I sent the "Beginner's Guide" DVD to Michigan State University
for review, one Poultry Specialist had some strong opinions that the
ways that my DVD shows to brood chicks might not work well in cold weather
climates. If you live where it is colder than California, please take
a minute to read her comments about setting up your chick brooder.
2) Single heat lamp set-ups are very risky, especially where ambient air temperatures are low. Heat lamps burn out unexpectedly, sometimes well before their rated hours are used up—I have had bulbs, rated at 3000 hours burn out at 10 hours and 6000 hour bulbs die at 1000 hours. If the brooder is in a garage or barn or even a basement in late winter/spring anywhere except really warm climates, you will lose or severely stress your chicks if they go without heat if any length of time. Two heat lamps should always be used when chicks are in brooders where lamp burn-out will not be immediately detected. The lamps should be sized so birds don’t over head, also—I use 100 watt red bulbs designed for reptiles as my backups.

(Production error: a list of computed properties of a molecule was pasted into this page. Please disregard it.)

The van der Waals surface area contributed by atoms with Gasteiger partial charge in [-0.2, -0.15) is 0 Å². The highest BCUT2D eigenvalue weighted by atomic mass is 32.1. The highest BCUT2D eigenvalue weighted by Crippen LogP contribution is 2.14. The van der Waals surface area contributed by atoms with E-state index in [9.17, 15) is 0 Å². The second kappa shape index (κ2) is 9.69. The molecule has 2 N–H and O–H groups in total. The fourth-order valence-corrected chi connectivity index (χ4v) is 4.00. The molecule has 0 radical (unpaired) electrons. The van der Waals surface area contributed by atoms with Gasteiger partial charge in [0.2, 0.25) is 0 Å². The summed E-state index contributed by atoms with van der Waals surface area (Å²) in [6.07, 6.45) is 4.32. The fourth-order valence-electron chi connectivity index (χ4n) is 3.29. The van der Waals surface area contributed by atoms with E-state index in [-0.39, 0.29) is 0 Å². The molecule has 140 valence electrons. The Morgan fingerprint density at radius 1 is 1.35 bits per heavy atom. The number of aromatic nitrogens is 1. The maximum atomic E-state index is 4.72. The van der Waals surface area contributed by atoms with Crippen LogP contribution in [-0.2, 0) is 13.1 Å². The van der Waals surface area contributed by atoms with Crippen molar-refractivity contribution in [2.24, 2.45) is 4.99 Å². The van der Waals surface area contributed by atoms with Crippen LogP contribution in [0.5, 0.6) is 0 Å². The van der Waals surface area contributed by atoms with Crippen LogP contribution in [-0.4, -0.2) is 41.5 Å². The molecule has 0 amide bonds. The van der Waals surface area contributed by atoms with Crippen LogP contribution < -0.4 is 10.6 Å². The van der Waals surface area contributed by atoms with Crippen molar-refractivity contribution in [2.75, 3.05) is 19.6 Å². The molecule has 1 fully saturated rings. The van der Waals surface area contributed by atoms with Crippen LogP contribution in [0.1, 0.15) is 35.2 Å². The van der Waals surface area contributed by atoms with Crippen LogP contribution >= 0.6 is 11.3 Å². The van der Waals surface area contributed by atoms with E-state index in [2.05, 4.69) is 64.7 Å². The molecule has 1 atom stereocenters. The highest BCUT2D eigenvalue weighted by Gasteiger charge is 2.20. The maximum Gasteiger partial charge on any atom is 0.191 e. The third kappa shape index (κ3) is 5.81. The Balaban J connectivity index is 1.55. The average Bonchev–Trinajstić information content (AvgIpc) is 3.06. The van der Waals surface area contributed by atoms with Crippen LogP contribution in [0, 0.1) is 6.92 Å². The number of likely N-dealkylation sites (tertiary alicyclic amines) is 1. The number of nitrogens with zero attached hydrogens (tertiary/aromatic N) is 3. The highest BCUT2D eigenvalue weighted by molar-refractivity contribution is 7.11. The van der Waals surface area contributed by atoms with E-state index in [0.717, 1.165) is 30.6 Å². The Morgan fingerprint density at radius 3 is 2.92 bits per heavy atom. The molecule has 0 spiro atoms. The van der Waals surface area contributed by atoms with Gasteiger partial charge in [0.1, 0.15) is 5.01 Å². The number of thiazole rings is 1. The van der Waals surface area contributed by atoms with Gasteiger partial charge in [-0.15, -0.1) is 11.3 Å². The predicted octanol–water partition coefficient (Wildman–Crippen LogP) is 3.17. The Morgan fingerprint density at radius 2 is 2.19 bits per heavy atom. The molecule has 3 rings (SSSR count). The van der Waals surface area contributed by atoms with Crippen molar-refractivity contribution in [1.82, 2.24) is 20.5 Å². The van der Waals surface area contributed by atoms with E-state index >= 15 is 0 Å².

3) Heat lamps should be red, not white. The narrator recommends using red lights in the commercial brooder to prevent picking and cannibalism, but uses a white lamp in the homemade brooder. The white heat lamps usually provide very intense visible light, which encourages picking. Also, per his presentation at our clinic in 2006, Poultry Nutrition Specialist K. Staggs stated that white heat lamps can induce some metabolic problems in broiler chicks and that only red heat lamps should be used.
4) Chicks may not be able to do without same supplemental heat at 5 weeks old in cold climates and in early spring. Supplemental heat may be needed for up to 12 weeks, depending on climate and weather.
5) Newspapers should not be used in homemade brooders. ... In all but the warmest climates, placing chicks on concrete without some sort of insulating material over it is also a poor practice. Cold floors may be a contributing factor to crooked toes. It will rob heat from chicks trying to sleep in it and over time the unyielding surface may contribute to tissue damage on hocks and breasts, especially in heavy breeds. If not brooded on wire in brooder battery, my references and even the hatcheries recommend using litter (softwood shavings [never hardwood], ground corn cobs, chopped (not whole) straw) covered with non-slippery paper (paper towel) or cloth (old sheets, towels, pillowcases work great and are easily laundered for future reuse) for the first couple of days until the chicks learn what their food looks like.
thanks to the Poultry Leader from Michigan who subimtted this review.
Please consider her issues if you live in a cold climate.